If you buy seven lunches a week at five dollars a piece (yeah right), that's $35. That's $140 a month. And that's if you can find a decent lunch for five dollars. Most fast-food places will be double that these days. If you eat out for dinner, I usually see $10 to $20 easy, and that's without alcohol. Let's take the low figure, though, and call it $70 a week. That's $280 a month.

Do you buy $2 coffees? I know I did. My sister bought $5 coffees, but she worked at Starbucks, so she has an excuse. Do you buy breakfast sandwiches like I used to? Just a thought to add to the running tabulations.

Another few things that many people who live paycheck to paycheck do that makes no sense in the context of trying to save money aggressively to get out is to drink and smoke daily.

This is for illustrative purposes. I am not accusing anyone of anything.

I used to drink a bottle of wine, or at least two or three tallboys of beer, nightly. I would also smoke pot daily.

If a cheap bottle of wine is $10, that's $70 a week I'm pouring down the toilet, with a pit-stop at my brain, which I enjoyed, and my liver, which should worry me a little. The tall boys I still occasionally enjoy are in the ballpark of $3 each, so a little cheaper, but not much.

A moderate regular pot smoker can easily go through an ounce a month at a cost of around $200.

That's $480 a month on intoxication, and as we know, it's easy to consume within the same range and pay more when we go out to do it. That's 64% of my half of rent each month.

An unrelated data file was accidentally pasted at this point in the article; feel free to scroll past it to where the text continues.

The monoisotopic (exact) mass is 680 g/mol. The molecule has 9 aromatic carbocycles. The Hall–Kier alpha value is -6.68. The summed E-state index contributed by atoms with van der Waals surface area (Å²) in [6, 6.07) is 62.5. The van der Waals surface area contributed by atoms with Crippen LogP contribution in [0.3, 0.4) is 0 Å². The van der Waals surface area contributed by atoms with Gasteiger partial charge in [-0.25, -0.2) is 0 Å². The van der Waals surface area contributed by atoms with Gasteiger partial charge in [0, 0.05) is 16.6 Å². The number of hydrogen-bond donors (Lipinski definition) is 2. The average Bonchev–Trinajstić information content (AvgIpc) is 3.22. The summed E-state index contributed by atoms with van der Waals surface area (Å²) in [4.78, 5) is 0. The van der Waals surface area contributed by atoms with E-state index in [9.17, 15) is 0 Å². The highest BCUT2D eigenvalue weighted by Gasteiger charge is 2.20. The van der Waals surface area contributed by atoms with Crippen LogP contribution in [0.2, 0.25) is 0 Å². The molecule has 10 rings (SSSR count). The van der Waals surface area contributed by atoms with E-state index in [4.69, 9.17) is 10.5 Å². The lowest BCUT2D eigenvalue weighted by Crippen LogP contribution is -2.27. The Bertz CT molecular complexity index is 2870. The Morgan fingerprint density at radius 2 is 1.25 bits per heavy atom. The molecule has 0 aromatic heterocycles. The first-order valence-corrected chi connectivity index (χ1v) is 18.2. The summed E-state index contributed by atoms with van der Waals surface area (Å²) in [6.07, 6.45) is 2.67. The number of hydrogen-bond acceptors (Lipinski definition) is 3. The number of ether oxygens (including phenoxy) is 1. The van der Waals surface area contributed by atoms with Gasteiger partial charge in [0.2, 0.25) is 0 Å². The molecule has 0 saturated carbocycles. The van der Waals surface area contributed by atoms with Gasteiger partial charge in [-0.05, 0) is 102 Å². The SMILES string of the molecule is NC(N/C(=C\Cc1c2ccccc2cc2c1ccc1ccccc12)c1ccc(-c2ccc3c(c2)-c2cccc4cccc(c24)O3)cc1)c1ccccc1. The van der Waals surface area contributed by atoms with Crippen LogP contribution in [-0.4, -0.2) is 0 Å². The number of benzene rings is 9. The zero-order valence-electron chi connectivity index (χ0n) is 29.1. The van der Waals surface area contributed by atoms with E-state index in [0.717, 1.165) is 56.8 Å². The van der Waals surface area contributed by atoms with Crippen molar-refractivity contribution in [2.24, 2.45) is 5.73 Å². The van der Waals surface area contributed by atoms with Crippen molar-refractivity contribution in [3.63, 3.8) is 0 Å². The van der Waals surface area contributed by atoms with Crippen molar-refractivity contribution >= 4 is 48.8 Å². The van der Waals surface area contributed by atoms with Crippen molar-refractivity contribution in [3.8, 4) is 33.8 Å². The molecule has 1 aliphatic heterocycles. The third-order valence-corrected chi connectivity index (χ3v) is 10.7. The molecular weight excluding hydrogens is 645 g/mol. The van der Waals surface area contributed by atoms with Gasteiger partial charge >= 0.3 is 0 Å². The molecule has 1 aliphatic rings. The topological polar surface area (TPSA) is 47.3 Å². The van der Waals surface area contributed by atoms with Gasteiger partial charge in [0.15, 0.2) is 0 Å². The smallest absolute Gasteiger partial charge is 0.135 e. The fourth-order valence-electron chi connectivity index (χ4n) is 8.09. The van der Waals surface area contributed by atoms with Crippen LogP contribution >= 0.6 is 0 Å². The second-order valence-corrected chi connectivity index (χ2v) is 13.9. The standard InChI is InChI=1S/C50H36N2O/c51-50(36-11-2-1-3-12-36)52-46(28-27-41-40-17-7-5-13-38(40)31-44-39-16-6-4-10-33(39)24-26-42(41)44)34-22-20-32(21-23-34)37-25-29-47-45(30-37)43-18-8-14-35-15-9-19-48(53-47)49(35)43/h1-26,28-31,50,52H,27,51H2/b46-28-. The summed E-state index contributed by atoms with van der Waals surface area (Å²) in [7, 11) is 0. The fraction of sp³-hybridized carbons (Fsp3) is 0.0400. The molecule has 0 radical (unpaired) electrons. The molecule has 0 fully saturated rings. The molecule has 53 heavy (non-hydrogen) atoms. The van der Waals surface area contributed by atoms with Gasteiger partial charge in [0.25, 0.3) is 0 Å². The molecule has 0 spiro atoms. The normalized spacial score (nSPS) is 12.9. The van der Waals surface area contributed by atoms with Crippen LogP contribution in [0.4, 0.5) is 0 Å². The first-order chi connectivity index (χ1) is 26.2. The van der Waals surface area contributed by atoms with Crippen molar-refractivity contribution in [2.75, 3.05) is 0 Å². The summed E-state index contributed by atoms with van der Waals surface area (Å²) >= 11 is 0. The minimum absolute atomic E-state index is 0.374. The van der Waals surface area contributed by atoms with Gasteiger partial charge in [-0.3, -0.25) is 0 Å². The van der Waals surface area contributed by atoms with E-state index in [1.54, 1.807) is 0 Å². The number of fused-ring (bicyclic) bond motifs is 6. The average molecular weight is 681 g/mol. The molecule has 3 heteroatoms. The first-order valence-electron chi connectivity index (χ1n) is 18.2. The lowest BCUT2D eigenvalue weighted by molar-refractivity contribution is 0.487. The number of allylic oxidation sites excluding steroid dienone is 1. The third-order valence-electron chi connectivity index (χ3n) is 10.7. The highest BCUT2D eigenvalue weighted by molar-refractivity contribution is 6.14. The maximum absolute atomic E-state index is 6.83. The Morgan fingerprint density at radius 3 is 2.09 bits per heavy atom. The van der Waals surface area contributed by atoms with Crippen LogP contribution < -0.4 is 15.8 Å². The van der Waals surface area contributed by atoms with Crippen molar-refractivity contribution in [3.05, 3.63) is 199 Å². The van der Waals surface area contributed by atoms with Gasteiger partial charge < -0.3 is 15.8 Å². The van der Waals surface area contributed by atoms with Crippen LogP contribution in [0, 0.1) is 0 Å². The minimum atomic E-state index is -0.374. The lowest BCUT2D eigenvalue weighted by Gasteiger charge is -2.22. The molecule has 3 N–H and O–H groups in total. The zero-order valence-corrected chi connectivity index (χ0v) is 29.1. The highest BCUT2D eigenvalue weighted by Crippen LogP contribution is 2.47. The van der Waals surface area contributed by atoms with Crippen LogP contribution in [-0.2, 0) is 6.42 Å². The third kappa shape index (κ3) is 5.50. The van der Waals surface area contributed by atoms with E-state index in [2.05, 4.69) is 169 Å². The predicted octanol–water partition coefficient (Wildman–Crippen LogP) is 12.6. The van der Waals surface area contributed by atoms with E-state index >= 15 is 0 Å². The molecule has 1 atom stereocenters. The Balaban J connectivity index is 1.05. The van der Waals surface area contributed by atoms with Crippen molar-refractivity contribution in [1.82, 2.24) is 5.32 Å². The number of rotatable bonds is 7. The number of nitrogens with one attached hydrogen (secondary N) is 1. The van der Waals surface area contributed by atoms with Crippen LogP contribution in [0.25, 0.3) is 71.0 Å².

I am not saying these are your problems, but that the things we do just to get by can be the things that keep us from going anywhere.

So I barely drink anymore, and when I do, I try to make it on the weekends. I consume less pot, too. And I make a lot of our food at home. Debt is still keeping me from going anywhere, but I am grinding away at it, and making headway.

I am looking at developing skills that could further aid my frugality, like cheesemaking, growing mushrooms, and brewing my own alcohols. I have joined a local urban beekeeping club, and am going to be taking a couple of beekeeping courses, as I mentioned above. And I garden as much as I can.

At the end of it, you may find that you don't have any room in your budget, and that your only recourse is to get a better job. What line of work are you in now? What kind of training do you have, generally speaking? How much of your time does it take? Could you get another job, or a better one?